Part of the answer can be found in the Herbal Encyclopedia, a dictionary of traditional Chinese medicine compiled some four centuries ago that lists 461 animals with organs that purportedly have curative powers. They include the rapidly vanishing tiger and the unfortunate pangolin. According to the dictionary, pangolin scales can be "used to cure tumefaction [swelling], promote blood circulation and help breast-feeding mothers produce milk." If he wanted a more up-to-date answer, Jema'ah could also have asked Wei Hong, a Guangdong native in his mid-30s who developed a taste for pangolin meat when his father bought some 20 years ago in the hope of curing a skin disease. With the meat now selling at an exorbitant $100 a kilogram, Wei, a journalist, must depend on others to indulge his taste for the exotic. He got lucky in January when he attended a dinner thrown by an executive at a large state-owned company. "They steamed the pangolin with boiled mineral water instead of normal water," he recalls. "The meat tasted really fresh, light and delicious."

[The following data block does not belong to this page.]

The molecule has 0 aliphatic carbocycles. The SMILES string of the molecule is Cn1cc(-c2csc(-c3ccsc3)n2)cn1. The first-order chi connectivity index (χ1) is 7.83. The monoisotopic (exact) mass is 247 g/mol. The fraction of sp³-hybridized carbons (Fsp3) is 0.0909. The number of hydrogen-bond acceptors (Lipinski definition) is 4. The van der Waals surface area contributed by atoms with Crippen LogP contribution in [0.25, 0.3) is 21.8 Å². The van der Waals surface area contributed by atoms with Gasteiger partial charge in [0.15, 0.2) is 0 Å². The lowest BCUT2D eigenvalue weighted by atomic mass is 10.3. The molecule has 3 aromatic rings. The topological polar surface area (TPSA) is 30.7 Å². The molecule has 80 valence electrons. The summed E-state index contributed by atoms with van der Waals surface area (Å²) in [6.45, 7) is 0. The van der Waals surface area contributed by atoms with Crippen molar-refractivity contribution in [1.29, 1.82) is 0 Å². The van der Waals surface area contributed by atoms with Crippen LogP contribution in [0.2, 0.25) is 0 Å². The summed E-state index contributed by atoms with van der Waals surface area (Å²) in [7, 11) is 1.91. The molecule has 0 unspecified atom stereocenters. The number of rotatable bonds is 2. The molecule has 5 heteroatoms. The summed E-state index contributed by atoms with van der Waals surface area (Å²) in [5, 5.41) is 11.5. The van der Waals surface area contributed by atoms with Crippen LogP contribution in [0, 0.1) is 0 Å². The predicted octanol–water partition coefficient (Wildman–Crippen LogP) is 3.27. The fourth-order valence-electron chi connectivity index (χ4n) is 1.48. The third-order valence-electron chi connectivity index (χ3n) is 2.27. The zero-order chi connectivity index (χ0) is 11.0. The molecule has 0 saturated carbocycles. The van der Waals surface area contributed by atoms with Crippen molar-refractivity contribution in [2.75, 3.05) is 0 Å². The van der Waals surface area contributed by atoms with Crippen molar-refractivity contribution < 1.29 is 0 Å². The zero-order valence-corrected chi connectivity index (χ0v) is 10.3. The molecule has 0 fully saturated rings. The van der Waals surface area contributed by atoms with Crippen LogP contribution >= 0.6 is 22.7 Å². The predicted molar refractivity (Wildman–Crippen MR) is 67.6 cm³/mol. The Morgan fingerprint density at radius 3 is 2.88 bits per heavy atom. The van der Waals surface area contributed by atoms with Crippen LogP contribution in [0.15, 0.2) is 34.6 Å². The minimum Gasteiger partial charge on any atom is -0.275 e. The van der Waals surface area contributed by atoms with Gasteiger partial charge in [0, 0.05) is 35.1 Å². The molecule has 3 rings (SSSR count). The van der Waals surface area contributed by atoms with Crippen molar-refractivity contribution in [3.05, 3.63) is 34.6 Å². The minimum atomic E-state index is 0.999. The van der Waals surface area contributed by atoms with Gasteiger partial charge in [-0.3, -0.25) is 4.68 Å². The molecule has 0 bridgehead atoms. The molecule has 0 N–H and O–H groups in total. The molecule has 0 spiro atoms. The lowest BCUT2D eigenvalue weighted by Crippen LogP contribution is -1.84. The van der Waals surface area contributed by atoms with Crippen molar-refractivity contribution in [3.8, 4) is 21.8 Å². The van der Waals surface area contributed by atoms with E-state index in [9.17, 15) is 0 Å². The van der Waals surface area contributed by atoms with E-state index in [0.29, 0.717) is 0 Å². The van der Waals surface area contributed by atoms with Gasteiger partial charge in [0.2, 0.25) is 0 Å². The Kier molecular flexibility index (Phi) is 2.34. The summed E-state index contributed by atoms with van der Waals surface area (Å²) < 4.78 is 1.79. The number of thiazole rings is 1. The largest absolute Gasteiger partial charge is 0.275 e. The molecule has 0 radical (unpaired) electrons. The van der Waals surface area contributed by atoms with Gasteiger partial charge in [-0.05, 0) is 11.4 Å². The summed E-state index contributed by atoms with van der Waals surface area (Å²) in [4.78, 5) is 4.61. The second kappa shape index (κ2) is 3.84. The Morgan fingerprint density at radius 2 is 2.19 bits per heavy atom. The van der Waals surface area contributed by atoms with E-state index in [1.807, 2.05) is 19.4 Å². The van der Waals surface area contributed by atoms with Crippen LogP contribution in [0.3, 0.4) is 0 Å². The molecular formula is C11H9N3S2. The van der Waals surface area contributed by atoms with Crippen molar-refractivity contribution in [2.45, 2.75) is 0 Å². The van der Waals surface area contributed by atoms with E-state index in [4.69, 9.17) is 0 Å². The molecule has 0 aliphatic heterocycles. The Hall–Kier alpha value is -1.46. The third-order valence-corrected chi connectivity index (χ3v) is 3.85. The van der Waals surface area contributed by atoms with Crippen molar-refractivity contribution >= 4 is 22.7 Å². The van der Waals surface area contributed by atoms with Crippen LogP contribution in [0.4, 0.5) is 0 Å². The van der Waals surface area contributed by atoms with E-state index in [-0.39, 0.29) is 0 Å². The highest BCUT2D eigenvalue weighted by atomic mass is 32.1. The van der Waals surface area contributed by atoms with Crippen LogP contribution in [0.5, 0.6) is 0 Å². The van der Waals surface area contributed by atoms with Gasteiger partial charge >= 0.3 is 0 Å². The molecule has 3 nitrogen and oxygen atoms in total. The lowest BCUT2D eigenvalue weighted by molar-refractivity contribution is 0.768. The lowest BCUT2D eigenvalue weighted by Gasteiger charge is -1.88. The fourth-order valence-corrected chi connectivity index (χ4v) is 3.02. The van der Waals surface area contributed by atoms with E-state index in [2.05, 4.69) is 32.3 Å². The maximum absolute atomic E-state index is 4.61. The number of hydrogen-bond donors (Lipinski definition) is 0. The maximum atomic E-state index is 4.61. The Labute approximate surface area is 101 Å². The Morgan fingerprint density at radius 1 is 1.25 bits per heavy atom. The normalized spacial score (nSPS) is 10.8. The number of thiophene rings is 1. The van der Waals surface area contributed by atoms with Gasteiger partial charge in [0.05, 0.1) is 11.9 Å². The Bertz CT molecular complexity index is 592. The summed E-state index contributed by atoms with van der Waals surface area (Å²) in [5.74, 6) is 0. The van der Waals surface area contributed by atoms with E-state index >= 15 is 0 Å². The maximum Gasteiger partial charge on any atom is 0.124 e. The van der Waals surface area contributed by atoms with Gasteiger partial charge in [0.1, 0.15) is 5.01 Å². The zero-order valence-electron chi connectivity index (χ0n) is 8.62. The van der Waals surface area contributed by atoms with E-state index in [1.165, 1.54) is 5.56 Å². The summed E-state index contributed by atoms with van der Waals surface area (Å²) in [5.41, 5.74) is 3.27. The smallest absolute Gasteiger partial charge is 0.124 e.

China's forests once teemed with pangolin. But the reproductive capacity of the slow-moving mammal is no match for Chinese appetites, and pangolins have been all but eradicated on the mainland. Now gourmets, traditional medicine practitioners and businessmen looking to show off their wealth rely on the likes of Jema'ah. But even in distant Sumatran forests, the pangolin is growing harder to find. "I used to catch big ones" of up to 20 kilograms, Jema'ah says. "But the biggest I catch these days are eight kilos."